Thunder rolled. The lightning stuck. And I woke up 40 minutes before my alarm was set to go off. Woke up widely with the same giddiness I feel upon waking on a party/big event day, or a painting/redecorating my house day, or new-project-that-you-know-is-going-to-rock-at-school day. Why — in the name of Garth Brooks— why?
I just wanted to sleep for 40 more minutes, but my brain turned on and immediately stopping, planting, and pointing like an Irish Setter, I was focused on the list I had made the previous day… You are about to read the best top 10 list (This is not the list that woke me up; keep reading.) of reasons why you should take part in any National Writing Project Invitational Institute. (Find one here!)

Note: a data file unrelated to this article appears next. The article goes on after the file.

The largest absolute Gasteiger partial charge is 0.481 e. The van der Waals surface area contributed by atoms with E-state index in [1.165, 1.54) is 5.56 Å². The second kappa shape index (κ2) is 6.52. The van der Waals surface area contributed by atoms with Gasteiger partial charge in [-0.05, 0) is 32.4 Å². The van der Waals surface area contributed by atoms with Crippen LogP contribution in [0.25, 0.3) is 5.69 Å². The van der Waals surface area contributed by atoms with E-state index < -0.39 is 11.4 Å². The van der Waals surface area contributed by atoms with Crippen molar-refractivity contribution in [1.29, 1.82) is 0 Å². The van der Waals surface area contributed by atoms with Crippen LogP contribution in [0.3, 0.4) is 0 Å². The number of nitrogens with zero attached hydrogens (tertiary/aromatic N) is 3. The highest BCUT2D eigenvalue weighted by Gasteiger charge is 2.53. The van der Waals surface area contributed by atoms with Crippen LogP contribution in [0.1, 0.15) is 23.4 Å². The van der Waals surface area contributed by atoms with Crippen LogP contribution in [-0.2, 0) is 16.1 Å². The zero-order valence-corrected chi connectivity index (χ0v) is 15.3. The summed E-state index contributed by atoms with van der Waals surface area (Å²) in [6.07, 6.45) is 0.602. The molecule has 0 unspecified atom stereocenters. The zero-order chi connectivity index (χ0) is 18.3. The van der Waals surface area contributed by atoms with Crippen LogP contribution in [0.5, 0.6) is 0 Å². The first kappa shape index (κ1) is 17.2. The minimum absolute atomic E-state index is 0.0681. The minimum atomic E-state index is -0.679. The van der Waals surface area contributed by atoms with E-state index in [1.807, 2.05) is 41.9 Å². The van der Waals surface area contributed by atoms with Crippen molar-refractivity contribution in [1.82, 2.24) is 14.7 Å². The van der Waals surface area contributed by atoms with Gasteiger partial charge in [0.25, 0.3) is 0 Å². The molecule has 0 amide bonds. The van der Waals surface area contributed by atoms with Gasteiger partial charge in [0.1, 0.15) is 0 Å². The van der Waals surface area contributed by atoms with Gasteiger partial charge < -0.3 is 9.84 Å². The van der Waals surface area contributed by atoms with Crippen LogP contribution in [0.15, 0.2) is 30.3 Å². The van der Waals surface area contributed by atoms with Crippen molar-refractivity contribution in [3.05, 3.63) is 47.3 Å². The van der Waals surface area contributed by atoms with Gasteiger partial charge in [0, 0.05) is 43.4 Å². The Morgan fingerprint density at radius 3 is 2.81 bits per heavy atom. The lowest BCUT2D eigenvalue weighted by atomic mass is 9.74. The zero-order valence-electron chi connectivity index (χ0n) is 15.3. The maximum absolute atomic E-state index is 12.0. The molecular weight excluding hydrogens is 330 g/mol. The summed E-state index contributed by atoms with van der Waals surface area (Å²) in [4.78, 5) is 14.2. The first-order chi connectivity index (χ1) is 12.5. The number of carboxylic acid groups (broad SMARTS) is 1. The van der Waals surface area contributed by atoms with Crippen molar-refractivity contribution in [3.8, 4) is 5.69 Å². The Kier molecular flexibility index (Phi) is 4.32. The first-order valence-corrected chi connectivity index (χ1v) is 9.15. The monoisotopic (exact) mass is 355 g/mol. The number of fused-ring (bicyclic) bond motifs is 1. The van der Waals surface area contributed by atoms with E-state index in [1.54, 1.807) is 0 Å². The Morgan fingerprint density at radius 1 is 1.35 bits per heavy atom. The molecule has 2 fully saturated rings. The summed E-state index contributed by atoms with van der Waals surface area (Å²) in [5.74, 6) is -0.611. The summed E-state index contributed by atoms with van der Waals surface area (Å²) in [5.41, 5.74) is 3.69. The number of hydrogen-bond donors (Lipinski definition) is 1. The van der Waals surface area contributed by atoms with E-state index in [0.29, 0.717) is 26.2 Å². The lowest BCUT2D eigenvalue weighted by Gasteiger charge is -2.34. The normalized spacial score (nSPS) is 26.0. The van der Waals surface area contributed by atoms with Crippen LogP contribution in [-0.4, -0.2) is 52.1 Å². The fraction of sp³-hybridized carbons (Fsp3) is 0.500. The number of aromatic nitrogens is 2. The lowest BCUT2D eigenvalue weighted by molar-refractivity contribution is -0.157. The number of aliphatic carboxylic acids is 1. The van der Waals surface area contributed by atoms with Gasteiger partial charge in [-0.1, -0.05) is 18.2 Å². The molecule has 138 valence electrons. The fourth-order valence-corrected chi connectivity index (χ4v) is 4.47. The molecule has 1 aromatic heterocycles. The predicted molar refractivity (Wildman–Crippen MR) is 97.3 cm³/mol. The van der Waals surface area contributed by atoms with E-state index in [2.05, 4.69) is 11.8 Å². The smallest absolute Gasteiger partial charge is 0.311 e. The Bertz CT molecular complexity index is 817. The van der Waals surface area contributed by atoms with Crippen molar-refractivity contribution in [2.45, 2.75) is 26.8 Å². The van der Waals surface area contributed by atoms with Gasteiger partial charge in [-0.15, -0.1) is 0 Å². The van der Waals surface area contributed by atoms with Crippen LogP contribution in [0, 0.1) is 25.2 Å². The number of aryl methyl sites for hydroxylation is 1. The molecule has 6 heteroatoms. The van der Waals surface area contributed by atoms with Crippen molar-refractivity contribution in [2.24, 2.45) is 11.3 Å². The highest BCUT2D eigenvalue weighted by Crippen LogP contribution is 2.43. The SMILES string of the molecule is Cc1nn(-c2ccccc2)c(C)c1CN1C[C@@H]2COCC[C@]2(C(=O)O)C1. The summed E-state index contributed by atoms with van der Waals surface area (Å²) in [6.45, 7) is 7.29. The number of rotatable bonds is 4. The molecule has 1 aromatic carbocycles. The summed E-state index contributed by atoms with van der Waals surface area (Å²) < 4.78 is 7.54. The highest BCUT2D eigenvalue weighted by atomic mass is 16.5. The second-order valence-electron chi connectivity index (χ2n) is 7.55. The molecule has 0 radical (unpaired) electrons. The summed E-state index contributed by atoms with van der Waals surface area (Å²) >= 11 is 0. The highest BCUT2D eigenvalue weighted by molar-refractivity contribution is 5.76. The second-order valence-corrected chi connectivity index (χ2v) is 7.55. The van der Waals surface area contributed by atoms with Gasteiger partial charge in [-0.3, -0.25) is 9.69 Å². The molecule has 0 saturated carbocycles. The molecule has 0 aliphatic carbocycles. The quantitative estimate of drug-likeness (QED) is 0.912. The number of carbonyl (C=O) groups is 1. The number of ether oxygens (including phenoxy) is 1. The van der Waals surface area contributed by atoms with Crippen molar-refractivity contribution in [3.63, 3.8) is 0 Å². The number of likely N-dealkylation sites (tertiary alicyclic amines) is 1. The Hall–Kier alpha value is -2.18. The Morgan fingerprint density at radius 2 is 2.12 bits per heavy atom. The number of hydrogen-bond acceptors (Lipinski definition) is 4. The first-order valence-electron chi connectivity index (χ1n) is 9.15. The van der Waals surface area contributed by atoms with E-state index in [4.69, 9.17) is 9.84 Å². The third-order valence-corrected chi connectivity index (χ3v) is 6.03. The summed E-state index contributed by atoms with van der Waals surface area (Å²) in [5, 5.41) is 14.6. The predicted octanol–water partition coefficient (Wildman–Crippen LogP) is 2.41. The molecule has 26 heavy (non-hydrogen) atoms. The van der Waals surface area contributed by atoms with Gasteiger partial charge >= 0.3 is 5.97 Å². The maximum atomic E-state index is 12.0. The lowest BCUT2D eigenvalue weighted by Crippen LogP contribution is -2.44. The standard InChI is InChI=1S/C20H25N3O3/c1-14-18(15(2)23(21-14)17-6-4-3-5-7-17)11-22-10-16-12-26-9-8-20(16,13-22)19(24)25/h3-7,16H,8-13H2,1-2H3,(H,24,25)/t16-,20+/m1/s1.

The Chippewa River Writing Project will host an open institute from June 19-23 for any teachers in grades 6-12 who would like to learn how to implement the College-Ready Writers Program in their classes. The $100 registration fee includes three days with a continental breakfast and boxed lunch, as well as a copy of Joseph Harris’s book, Rewriting: How to Do Things with Texts. All sessions will be facilitated by K-12 teacher consultants affiliated with the Chippewa River Writing Project. Learn more here.
The College-Ready Writers Program